I love Southeast Asia. Each country is a whole different experience. Everyday is it’s own unique adventure.
Traveling around this part of the world has introduced us to all new things. It has been an incredible journey, where we now have become almost immune to noticing much at all. The never ending stares, un-named foreign foods, giant bugs, and crazy heat and humidity is becoming all too normal now.
We just left the amazingly beautiful country of Indonesia, with a new puzzle floating around in my head. It was something different, something we have not yet experienced in our travels, and something I still find a bit odd.
The one quirk that I have tried to understand, but still cannot comprehend is the seemingly large obsession of Indonesians with taking photos. To be more specific, photos with white people in them. Photos with strangers.
I do not know how many hundreds of pictures are floating around that we happen to be in. It started in the airport upon arrival in Indonesia, and continued on the bus, walking the streets, eating, touring famous sites, in stores, sitting, standing, in the bathroom, in lines waiting, it didn’t matter as it was a constant thing.
If we were not asked to be in a photo, then we would hear clicking cameras or phones as we would walk by. No shame was shown when I would look over and see people clicking away, at us, the only two white people around.
I found Indonesians to be some of the nicest people. This could be part of the reason why we had troubles saying no to taking photos with these newly met strangers. I was happy to oblige with all the photo requests at first, thinking perhaps they haven’t seen many white people before.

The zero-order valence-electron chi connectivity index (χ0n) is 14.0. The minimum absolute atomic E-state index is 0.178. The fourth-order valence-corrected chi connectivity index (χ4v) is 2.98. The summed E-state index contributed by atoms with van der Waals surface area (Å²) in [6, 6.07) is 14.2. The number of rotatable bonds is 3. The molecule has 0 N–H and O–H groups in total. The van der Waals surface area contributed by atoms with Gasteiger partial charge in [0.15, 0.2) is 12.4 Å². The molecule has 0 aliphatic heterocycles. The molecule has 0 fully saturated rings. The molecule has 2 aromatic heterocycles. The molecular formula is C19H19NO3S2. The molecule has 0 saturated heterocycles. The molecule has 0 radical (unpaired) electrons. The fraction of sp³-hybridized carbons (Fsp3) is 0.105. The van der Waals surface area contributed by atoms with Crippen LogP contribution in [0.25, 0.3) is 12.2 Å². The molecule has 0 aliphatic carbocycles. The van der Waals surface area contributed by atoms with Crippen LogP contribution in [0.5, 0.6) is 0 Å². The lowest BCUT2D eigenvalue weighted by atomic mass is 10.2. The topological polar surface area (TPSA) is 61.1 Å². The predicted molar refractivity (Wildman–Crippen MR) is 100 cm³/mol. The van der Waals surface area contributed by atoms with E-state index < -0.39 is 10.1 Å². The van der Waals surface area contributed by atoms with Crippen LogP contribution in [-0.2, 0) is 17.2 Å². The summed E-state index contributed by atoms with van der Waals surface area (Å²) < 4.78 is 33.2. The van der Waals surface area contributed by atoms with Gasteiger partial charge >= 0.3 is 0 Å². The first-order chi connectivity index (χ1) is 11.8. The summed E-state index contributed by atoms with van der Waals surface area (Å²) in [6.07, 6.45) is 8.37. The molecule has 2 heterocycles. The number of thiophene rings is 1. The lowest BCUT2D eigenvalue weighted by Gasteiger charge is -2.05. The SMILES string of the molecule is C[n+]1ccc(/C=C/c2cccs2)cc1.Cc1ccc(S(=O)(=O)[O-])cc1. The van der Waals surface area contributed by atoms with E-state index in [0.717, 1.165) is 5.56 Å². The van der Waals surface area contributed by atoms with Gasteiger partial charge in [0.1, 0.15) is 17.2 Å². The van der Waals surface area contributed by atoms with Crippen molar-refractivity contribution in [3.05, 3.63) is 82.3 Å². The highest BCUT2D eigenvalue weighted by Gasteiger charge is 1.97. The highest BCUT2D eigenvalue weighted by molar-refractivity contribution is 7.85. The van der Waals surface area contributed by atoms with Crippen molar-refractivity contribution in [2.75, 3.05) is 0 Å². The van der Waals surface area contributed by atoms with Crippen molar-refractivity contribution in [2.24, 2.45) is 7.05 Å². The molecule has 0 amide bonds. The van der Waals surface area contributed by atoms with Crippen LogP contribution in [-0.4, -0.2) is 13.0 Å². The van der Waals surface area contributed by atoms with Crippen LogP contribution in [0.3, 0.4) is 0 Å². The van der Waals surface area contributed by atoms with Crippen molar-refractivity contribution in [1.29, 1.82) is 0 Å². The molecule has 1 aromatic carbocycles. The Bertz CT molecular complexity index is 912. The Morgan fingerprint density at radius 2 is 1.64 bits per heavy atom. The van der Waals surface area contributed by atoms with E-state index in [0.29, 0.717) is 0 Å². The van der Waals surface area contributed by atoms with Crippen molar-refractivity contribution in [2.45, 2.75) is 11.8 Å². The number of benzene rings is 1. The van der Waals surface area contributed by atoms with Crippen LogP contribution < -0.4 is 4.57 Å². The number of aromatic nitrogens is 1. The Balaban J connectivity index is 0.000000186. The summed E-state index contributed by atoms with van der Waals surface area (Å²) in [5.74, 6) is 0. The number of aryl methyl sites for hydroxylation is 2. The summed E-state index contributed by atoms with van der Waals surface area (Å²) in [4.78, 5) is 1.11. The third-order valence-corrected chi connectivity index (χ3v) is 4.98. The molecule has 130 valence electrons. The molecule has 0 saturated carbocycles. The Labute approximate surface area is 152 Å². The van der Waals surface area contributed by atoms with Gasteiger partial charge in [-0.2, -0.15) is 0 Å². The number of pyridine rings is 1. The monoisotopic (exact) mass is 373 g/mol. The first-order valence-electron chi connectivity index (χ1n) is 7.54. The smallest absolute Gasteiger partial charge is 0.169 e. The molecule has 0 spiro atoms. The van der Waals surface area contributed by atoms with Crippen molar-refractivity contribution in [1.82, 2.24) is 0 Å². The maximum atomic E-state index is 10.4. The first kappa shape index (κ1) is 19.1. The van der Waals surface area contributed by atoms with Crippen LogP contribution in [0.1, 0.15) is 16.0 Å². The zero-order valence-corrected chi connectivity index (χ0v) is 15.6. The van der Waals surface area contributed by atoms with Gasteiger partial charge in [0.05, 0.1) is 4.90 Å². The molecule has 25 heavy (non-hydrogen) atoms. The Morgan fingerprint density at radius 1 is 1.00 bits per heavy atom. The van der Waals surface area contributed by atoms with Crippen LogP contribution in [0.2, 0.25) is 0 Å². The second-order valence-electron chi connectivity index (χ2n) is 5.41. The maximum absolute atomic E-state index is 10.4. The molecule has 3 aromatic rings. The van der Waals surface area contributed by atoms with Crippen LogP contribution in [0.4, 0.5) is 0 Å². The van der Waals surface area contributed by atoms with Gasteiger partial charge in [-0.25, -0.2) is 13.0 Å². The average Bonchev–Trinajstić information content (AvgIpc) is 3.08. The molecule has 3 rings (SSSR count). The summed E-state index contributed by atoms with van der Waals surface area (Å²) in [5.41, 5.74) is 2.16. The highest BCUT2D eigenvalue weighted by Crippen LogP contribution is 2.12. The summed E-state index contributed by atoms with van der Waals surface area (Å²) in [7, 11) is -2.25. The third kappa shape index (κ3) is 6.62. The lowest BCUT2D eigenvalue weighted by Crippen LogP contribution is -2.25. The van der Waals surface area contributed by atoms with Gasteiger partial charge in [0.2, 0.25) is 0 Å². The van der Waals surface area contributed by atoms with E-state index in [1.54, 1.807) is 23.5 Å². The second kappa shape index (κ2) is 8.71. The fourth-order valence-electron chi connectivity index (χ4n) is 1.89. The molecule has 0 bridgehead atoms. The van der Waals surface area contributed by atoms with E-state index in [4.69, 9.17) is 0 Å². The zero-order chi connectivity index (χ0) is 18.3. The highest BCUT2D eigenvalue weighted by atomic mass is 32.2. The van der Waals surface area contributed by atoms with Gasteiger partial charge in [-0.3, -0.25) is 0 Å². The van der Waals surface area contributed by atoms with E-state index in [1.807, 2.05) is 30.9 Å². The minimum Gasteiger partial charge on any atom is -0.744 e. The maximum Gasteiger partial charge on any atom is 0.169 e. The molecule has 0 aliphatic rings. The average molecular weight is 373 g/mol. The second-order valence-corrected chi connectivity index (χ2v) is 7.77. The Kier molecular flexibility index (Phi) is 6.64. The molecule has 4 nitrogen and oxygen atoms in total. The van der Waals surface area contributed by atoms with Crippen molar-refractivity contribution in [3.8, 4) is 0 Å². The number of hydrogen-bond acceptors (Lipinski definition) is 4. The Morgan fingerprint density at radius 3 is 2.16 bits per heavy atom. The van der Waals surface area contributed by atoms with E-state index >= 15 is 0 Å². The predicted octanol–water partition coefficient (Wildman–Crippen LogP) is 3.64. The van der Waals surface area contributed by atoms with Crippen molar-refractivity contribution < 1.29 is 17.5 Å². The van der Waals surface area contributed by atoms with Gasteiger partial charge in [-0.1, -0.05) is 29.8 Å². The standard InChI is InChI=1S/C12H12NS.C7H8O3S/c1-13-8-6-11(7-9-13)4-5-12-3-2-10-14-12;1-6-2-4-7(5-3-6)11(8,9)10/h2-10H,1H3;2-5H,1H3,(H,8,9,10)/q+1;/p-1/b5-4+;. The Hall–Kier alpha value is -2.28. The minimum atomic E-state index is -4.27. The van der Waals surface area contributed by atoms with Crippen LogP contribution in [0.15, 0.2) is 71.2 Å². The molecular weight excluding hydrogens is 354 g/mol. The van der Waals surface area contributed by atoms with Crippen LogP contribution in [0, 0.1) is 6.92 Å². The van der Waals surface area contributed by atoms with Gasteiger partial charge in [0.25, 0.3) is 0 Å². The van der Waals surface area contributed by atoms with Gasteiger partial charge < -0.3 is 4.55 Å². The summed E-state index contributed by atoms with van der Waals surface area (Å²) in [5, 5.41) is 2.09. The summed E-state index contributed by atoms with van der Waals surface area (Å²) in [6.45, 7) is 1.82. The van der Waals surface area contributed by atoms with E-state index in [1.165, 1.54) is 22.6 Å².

It wasn’t until we were in bigger cities, with a larger diversity, that I realized my previous reasoning didn’t compute.
The tricky part to agreeing to be in a photo is that it isn’t just one photo. Each Indonesian would take turns being in the photo and taking the photo, making sure they each had one of themselves and us.
Once we agreed to the photo and were stopped, others found this to be the perfect opportunity to ask for their photos to be taken as well, and a serious line would then form. It was one of the most bizarre things, and I still have not wrapped my mind around it. My confusion is still lingering.
Either way, this was a good self-esteem booster, when people desired photos with us. Traveling around the tropics, hovering over the equator, dripping sweat, clothes damp, showering when we could, hair out of control, not a lick of makeup for months, and my trusty razor rarely touched, didn’t seem to deter anyone from asking.